For the next three months, the campus will be bustling with campers and guests from around the world as the University hosts a wide range of academic and athletic-oriented summer camps.
Last summer there were more than 9,000 participants in a wide range of University-sponsored camps, Conference Manager Bob Miller of Wolverine Summer Camps said, adding enrollment this summer is expected to increase as the economy begins to recover.
“It has been a tough time for a lot of folks, and I think summer camps and activities for kids unfortunately becomes a lower priority when parents have to make choices about the discretionary income,” Miller said.
The athletic camps range from soccer to swimming and run from June through August, according to the University’s website.
The website also showcased academic camps that focus on specific disciplines like music, business, art, literature and technology.
“These are kids of all ages searching for knowledge or athletic proficiency,” Miller said. “I believe we give them the opportunity to glimpse inside the University of Michigan experience.”
Pamela Staton, the University’s director of Marketing and Conference Services, said the University’s athletic and academic camps allow prospective students to see what the University has to offer and provides campers with a taste of college life.
“Some campers are so favorably impressed that they aspire to be (University) students or (University) student-athletes,” Staton said. “The exposure to a University and the impact that it has in their aspirations to attend U-M is a huge benefit for our campers.”
However, Miller said it is possible the camps could be affected by financial cuts in the future as a result of Republican Gov. Rick Snyder’s budget proposal that entails a 15 percent cut to higher education, potentially impacting the University’s departmental budgets that fund the camps. Even with these prospective cuts, Miller said he still plans to maintain the integrity of the programs.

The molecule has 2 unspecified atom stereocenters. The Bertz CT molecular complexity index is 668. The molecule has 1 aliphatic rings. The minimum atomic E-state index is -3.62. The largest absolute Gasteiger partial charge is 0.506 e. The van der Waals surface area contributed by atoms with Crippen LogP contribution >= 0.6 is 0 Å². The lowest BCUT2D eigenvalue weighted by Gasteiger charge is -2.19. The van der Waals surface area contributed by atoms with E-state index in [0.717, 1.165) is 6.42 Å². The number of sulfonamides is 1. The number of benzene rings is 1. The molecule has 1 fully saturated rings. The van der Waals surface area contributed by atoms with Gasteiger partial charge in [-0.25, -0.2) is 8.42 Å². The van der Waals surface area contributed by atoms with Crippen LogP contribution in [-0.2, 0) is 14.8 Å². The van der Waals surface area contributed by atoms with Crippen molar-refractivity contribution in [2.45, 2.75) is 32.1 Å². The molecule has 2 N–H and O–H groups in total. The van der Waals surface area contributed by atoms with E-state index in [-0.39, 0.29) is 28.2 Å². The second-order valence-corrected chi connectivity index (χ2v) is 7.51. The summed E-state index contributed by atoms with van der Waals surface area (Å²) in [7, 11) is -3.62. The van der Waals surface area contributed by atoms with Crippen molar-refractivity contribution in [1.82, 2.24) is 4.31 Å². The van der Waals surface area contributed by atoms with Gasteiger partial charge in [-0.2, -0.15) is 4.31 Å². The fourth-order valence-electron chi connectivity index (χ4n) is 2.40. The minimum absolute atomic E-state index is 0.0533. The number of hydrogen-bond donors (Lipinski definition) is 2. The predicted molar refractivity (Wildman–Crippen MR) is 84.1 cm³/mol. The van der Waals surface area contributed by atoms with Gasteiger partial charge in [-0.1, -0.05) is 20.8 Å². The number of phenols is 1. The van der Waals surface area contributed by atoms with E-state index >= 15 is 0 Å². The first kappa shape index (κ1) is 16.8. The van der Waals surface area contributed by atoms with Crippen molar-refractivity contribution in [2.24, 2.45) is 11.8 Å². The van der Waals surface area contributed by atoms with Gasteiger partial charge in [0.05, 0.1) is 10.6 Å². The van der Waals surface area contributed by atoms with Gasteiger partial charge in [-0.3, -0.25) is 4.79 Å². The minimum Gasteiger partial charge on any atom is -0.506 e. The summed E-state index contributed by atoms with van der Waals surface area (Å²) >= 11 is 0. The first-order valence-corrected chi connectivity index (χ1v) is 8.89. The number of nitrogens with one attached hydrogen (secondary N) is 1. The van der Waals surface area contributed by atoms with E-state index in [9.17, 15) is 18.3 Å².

“All I can do is keep working hard mentoring and motivating my staff to convey the best camper experience we can,” Miller said.
Staton said she has witnessed an increase in camp attendance and diversity in the past few decades, which she said is important in fostering tolerance among youth.
“The more diverse the attendance, the better for campers to … appreciate other culture and languages while having the love of a sport as common ground,” Staton said. “We love the diversity. We attract nationally and internationally.”
According to the website, the cost of attendance for the summer camps varies based on the type of camp and whether a camper commutes from home or stays in the dorms overnight, and many of the camps have scholarship allotments that are made available by the discretion of a camp director.
All University camps have a team of counselors, the majority of which are University students, Miller said. He added that counselors are trained to help campers get the most out of their experience.
“These young adults are so impressive,” he said. “Their energy and concern for the safety and overall experience of the young athletes is amazing.”
Miller added that camp administrators and counselors strive to make the camp experience reflective of the broader University experience.
“Through these programs, summer here becomes an extension of the learning, exploring and discovery experiences that shape our students here during the fall and winter terms,” he said.